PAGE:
Q: My relative passed away in January of 2020. I talked with my (PR) He said that probate cases are usually closed on the
One year anniversary. My question would be is the one year anniversary on the date filed? Disposition date? Inventory action date? Acceptance of appointment date? When I asked him these questions he danced around the questions and said the cases was going well. Any answer to my question would be greatly appreciated thank you!
It is one year from the date of appointment, but that is a 'loose' standard. There are reasons it may be extended, and in the interim you should have received paperwork such as the inventory and notices, etc.
If you're not comfortable with what has happened, I'd urge you to consult with a local licensed attorney to review the paperwork (be sure to bring it all!) and provide you real advice about what is going on. There is not necessarily anything unusual about an estate that takes more than a year to complete, but there should be some explanation.
-- This answer is offered for informational purposes only and does not constitute legal advice or create an attorney/client relationship.
I am licensed to practice in Michigan only. Please seek competent local legal help if you feel you need legal advice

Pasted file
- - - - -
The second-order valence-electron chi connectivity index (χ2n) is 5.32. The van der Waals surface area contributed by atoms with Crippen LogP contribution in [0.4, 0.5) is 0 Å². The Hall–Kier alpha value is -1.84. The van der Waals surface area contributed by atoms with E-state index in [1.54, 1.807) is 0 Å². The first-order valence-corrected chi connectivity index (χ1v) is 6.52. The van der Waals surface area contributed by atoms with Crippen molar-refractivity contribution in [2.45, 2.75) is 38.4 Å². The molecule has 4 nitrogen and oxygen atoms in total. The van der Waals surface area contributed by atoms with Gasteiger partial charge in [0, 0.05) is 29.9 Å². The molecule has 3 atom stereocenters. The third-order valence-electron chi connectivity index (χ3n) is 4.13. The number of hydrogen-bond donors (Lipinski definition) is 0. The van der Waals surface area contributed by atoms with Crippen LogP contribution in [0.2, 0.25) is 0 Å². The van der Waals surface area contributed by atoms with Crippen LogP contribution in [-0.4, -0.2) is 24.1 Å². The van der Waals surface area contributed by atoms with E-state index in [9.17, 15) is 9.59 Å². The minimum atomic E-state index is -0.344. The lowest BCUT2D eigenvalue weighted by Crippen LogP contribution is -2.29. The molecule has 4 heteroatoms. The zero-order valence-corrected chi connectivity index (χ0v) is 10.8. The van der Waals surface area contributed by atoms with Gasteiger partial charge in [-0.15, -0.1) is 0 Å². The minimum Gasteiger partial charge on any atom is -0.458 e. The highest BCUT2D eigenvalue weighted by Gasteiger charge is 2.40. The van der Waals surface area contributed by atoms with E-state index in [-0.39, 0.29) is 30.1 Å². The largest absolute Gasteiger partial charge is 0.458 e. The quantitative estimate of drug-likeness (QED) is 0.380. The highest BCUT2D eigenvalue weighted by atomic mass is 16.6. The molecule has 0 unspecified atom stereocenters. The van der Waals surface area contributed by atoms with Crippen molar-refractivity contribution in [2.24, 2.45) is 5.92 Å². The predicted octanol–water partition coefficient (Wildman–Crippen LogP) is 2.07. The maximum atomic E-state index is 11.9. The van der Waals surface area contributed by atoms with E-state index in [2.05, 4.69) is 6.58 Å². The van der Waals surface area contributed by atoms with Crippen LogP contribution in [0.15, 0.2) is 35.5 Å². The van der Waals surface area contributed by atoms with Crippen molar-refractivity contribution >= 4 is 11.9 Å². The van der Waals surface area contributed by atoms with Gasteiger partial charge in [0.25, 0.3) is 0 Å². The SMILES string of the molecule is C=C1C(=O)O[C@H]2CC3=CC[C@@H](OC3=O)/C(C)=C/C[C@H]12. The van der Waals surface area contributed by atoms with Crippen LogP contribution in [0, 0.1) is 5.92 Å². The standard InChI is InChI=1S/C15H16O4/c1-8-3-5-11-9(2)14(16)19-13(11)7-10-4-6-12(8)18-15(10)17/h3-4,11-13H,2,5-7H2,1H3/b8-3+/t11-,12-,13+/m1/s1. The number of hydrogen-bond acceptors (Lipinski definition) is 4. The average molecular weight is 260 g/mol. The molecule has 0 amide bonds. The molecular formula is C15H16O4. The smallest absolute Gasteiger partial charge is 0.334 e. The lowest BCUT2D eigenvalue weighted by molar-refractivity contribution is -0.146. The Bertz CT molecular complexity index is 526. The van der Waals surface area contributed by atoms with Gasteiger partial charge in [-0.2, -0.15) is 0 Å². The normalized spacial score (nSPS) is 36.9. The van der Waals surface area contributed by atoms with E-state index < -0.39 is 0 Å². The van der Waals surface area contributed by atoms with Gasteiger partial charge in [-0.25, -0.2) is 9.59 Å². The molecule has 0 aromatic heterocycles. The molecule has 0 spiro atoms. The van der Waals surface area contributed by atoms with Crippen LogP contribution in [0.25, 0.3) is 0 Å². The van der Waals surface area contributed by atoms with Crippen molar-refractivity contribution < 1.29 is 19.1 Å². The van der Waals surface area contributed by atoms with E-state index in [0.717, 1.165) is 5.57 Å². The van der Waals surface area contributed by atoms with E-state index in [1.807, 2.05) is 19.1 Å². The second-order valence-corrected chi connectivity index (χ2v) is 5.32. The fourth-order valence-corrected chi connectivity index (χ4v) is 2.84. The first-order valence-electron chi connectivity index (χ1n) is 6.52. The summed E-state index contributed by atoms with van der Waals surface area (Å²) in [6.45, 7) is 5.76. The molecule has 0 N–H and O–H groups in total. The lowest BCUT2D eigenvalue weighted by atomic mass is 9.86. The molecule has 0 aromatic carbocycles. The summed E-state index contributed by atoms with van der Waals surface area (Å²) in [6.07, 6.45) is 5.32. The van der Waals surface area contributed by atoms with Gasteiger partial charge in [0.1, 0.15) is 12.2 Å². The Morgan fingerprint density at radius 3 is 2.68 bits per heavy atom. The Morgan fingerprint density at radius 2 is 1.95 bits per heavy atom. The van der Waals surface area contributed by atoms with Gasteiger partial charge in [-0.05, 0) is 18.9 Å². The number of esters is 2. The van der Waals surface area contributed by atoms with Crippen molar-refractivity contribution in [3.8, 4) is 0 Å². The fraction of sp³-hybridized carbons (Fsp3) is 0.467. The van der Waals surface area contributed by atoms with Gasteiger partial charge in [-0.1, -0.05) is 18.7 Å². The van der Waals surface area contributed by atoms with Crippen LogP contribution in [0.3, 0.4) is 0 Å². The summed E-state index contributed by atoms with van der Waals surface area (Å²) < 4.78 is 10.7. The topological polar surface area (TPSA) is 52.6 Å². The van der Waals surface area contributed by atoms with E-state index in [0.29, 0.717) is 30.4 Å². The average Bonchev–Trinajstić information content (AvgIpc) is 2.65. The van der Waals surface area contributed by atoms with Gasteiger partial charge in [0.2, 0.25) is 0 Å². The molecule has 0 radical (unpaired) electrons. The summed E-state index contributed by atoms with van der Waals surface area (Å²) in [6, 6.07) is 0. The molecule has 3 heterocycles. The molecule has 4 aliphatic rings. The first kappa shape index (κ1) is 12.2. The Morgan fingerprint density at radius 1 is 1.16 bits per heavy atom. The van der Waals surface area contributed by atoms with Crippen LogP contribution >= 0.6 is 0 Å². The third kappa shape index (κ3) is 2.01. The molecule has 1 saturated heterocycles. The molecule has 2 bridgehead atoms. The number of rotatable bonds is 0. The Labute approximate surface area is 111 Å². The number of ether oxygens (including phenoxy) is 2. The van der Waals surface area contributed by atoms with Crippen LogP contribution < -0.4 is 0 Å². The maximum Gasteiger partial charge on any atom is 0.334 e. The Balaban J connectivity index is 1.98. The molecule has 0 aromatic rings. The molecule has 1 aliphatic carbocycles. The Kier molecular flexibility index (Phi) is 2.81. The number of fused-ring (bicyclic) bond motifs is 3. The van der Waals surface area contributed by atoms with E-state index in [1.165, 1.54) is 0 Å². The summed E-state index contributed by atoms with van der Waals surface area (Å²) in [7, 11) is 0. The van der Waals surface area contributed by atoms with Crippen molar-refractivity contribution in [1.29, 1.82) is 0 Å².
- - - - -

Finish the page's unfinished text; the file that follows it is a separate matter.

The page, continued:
1 user found this answer helpful
Justia Ask a Lawyer is a forum for consumers to get answers to basic legal questions. Any information sent through Justia Ask a Lawyer is not secure and is done so on a non-confidential basis only.
The use of this website to ask questions or receive answers does not create an attorney–client relationship between you and Justia, or between you and any attorney who receives your information or responds to your questions, nor is it intended to create such a relationship. Additionally, no responses on this forum constitute legal advice, which must be tailored to the specific circumstances of each case. You should not act upon information provided in Justia Ask a Lawyer without seeking professional counsel from an attorney admitted or authorized to practice in your jurisdiction. Justia assumes no responsibility to any person who relies on information contained on or received through this site and disclaims all liability in respect to such information.
Justia cannot guarantee that the information on this website (including any legal information provided by an attorney through this service) is accurate, complete, or up-to-date. While we intend to make every attempt to keep the information on this site current, the owners of and contributors to this site make no claims, promises or guarantees about the accuracy, completeness or adequacy of the information contained in or linked to from this site.